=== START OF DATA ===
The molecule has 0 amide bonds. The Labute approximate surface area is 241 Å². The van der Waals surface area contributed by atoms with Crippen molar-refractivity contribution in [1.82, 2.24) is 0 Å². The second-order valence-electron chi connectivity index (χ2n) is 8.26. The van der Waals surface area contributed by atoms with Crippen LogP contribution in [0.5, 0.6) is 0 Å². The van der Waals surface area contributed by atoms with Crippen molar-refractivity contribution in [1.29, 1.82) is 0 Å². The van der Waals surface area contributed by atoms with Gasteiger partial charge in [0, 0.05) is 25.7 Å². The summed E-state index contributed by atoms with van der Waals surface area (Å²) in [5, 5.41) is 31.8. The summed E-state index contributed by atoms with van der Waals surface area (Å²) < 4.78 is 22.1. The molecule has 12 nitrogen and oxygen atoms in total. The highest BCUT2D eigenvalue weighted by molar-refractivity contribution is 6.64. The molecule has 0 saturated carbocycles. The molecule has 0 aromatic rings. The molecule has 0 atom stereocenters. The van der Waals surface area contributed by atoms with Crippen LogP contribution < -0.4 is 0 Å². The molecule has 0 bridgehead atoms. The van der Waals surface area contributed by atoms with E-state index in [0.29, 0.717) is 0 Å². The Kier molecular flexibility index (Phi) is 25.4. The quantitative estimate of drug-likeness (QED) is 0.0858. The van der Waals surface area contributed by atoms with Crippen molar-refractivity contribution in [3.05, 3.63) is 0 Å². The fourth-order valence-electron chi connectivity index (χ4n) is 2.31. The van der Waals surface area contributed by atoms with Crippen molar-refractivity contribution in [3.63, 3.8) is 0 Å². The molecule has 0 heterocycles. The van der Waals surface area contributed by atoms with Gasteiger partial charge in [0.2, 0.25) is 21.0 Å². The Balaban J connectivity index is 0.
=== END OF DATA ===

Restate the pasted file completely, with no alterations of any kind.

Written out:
The molecule has 0 amide bonds. The Labute approximate surface area is 241 Å². The van der Waals surface area contributed by atoms with Crippen molar-refractivity contribution in [1.82, 2.24) is 0 Å². The second-order valence-electron chi connectivity index (χ2n) is 8.26. The van der Waals surface area contributed by atoms with Crippen LogP contribution in [0.5, 0.6) is 0 Å². The van der Waals surface area contributed by atoms with Crippen molar-refractivity contribution in [1.29, 1.82) is 0 Å². The van der Waals surface area contributed by atoms with Gasteiger partial charge in [0, 0.05) is 25.7 Å². The summed E-state index contributed by atoms with van der Waals surface area (Å²) in [5, 5.41) is 31.8. The summed E-state index contributed by atoms with van der Waals surface area (Å²) < 4.78 is 22.1. The molecule has 12 nitrogen and oxygen atoms in total. The highest BCUT2D eigenvalue weighted by molar-refractivity contribution is 6.64. The molecule has 0 saturated carbocycles. The molecule has 0 aromatic rings. The molecule has 0 atom stereocenters. The van der Waals surface area contributed by atoms with Crippen LogP contribution < -0.4 is 0 Å². The molecule has 0 bridgehead atoms. The van der Waals surface area contributed by atoms with E-state index in [0.29, 0.717) is 0 Å². The Kier molecular flexibility index (Phi) is 25.4. The quantitative estimate of drug-likeness (QED) is 0.0858. The van der Waals surface area contributed by atoms with Crippen molar-refractivity contribution in [3.05, 3.63) is 0 Å². The fourth-order valence-electron chi connectivity index (χ4n) is 2.31. The van der Waals surface area contributed by atoms with Crippen molar-refractivity contribution in [3.63, 3.8) is 0 Å². The molecule has 0 heterocycles. The van der Waals surface area contributed by atoms with Gasteiger partial charge in [0.2, 0.25) is 21.0 Å². The Balaban J connectivity index is 0.